“Why is Waterloo such an important event in European history?”
By Mark Simner
ON JUNE 18, 2015, some 200 years after the final defeat of Napoleon Bonaparte, thousands of re-enactors and spectators gathered on the battlefield of Waterloo to commemorate an event that would change Europe forever.
Indeed, the Battle of Waterloo, fought between the Duke of Wellington’s allied forces and Gebhard Leberecht von Blücher’s Prussians on one side against Napoleon’s French army on the other, has become the most written about and studied clash of arms in history. Any visitor to a good bookshop will find a plethora of titles written about the battle, while countless war gamers continue to play and replay that fateful day on table tops and computer screens. But why is Waterloo such an important event in European history?
For the British, who were never able to field an army on the scale of its continental counterparts, it was seen as a significant military victory as well as a political one. Despite the fact that only about a third of Wellington’s allied troops were in fact British and that considerable assistance was rendered by Prussia later in the day, the principal leadership against Napoleon – in the form of the Duke – was provided by Britain. The defeat of Napoleon in 1815 allowed the British to exert major influence at the subsequent peace negotiations, thus protecting their interests in the eventual settlement.
France: Down and Out
For the French, who had experienced much upheaval and suffering since the beginning of the Revolution in 1789, the doomed Waterloo campaign put an end to a quarter of a century of war, punctuated by only several short periods of peace. Although France had enjoyed spreading its influence and mastery across much of Europe, it had exhausted the country both in terms of its economy and people.
The Continental View
For Europe, the bloodbath at Waterloo brought about a period of peace that would last for almost 100 years. Only a handful of disruptions, like Britain and France’s confrontation with Russia during in the Crimean War from 1853 to 56 or the Franco Prussian War of 1870, marred the peace. However, the legacy of the Napoleonic Wars saw the sowing of the seeds of nationalism that would continue to rise throughout much of the 19th-Century. A contributing factor to the European ‘powder keg’ that produced the First World War, romantic notions of nation can be traced back to the French Revolution and Napoleon’s exportation of such ideals to the countries he conquered. The unification of the German and Italian states, among others, are examples of this desire for national identity.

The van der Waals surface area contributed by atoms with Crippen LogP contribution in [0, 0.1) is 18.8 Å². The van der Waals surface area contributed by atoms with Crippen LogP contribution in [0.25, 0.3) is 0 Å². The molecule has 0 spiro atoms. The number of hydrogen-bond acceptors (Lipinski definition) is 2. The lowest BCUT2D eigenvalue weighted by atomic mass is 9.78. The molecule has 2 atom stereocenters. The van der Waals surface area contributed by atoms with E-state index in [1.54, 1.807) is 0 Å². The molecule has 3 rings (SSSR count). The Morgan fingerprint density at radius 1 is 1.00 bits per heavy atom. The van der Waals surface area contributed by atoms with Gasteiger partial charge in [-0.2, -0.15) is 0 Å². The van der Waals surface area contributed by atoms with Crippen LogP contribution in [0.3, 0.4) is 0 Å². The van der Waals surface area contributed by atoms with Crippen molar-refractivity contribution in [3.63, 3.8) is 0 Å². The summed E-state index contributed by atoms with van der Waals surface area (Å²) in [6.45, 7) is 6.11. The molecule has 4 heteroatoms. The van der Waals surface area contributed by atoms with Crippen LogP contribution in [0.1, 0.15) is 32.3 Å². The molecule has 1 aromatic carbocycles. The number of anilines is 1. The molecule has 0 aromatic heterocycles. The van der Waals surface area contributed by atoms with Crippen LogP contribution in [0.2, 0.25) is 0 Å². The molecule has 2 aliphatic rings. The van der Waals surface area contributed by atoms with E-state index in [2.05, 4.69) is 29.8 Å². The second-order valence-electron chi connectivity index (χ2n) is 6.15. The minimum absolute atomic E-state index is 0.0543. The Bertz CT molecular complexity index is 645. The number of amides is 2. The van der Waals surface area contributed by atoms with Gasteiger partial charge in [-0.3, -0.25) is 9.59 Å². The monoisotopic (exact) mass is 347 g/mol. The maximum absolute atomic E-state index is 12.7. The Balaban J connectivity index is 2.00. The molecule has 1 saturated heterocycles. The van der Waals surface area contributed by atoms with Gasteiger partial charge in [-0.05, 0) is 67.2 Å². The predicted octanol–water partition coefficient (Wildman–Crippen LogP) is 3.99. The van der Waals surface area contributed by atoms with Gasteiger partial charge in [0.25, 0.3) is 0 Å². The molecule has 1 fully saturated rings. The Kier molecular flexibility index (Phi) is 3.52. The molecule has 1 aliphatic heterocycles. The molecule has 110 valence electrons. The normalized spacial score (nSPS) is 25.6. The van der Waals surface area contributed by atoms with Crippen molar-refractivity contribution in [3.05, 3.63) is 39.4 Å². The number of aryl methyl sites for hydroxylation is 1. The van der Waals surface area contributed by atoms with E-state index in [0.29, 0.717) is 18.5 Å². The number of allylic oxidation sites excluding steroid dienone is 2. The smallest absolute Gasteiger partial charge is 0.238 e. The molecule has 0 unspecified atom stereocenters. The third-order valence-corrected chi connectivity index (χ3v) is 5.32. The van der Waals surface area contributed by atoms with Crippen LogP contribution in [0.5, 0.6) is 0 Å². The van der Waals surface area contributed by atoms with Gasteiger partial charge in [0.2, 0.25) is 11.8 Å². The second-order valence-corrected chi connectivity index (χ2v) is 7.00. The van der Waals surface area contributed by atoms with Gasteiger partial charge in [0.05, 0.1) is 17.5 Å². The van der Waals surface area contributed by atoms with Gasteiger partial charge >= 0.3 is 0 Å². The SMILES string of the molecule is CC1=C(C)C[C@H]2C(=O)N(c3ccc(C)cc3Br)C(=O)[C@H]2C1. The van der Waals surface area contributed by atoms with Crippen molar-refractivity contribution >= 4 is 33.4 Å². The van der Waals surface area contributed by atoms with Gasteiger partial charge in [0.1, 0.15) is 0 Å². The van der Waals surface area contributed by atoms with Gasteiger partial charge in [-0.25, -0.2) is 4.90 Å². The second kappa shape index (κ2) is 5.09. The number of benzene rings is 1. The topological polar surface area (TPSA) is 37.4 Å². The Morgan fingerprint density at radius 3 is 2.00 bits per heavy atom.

A New World Order
More recently, some have argued that the allies success at Waterloo paved the way for the establishment of the United Nations more than a century later. Evidence of this, they claim, can be seen in Lord Byron’s poem Childe Harold’s Pilgrimage, where the phrase ‘united nations’ is made in relation to Waterloo. It is said that Winston Churchill picked up on this during the Second World War, the term being later applied to the creation of the post-war intergovernmental organization.
More directly, the Concert of Europe, a loose federation of European powers established ostensibly to prevent future conflicts (a sort of proto-UN) was established after the defeat of Napoleon — most notably by Prince Klemens Wenzel von Metternich, Austria’s master diplomat and statesman.
There are, of course, more mundane legacies of the battle that can be seen today throughout Britain. Countless roads are named ‘Waterloo’ and many public houses are called the ‘Duke of Wellington.’ Perhaps most famous of all, of course, is Waterloo Station in central London.